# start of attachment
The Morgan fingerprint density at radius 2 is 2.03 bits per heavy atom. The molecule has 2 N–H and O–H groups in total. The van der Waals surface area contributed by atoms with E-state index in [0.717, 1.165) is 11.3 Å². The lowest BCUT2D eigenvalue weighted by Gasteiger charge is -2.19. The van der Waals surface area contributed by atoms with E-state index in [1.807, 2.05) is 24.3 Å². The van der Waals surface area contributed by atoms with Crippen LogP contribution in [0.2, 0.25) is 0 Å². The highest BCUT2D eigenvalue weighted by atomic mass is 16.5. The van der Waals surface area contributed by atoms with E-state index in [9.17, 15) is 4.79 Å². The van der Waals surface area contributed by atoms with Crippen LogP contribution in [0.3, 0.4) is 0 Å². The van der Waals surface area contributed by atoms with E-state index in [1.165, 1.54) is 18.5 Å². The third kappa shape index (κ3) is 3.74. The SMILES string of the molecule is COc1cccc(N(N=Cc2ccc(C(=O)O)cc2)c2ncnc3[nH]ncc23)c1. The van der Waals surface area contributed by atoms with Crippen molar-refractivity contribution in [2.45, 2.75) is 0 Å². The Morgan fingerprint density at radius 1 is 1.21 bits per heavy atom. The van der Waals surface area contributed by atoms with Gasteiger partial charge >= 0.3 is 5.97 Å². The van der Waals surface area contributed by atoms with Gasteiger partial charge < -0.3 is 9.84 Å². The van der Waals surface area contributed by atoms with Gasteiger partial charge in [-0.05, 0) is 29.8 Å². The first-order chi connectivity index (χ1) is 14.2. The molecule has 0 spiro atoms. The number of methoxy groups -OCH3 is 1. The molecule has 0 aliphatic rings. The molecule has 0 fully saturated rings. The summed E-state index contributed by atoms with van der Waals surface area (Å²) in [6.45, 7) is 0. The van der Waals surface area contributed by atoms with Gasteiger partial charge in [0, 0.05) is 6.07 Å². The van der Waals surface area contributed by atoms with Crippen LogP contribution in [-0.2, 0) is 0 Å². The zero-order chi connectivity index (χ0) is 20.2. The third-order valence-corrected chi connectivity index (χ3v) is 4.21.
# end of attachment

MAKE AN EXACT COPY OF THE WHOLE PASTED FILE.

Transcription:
The Morgan fingerprint density at radius 2 is 2.03 bits per heavy atom. The molecule has 2 N–H and O–H groups in total. The van der Waals surface area contributed by atoms with E-state index in [0.717, 1.165) is 11.3 Å². The lowest BCUT2D eigenvalue weighted by Gasteiger charge is -2.19. The van der Waals surface area contributed by atoms with E-state index in [1.807, 2.05) is 24.3 Å². The van der Waals surface area contributed by atoms with Crippen LogP contribution in [0.2, 0.25) is 0 Å². The highest BCUT2D eigenvalue weighted by atomic mass is 16.5. The van der Waals surface area contributed by atoms with E-state index in [9.17, 15) is 4.79 Å². The van der Waals surface area contributed by atoms with Crippen LogP contribution in [0.3, 0.4) is 0 Å². The van der Waals surface area contributed by atoms with E-state index in [1.165, 1.54) is 18.5 Å². The third kappa shape index (κ3) is 3.74. The SMILES string of the molecule is COc1cccc(N(N=Cc2ccc(C(=O)O)cc2)c2ncnc3[nH]ncc23)c1. The van der Waals surface area contributed by atoms with Crippen molar-refractivity contribution in [2.45, 2.75) is 0 Å². The Morgan fingerprint density at radius 1 is 1.21 bits per heavy atom. The van der Waals surface area contributed by atoms with Gasteiger partial charge >= 0.3 is 5.97 Å². The van der Waals surface area contributed by atoms with Gasteiger partial charge < -0.3 is 9.84 Å². The van der Waals surface area contributed by atoms with Gasteiger partial charge in [-0.05, 0) is 29.8 Å². The first-order chi connectivity index (χ1) is 14.2. The molecule has 0 spiro atoms. The number of methoxy groups -OCH3 is 1. The molecule has 0 aliphatic rings. The molecule has 0 fully saturated rings. The summed E-state index contributed by atoms with van der Waals surface area (Å²) in [6.45, 7) is 0. The van der Waals surface area contributed by atoms with Gasteiger partial charge in [0, 0.05) is 6.07 Å². The van der Waals surface area contributed by atoms with Crippen LogP contribution in [-0.2, 0) is 0 Å². The zero-order chi connectivity index (χ0) is 20.2. The third-order valence-corrected chi connectivity index (χ3v) is 4.21.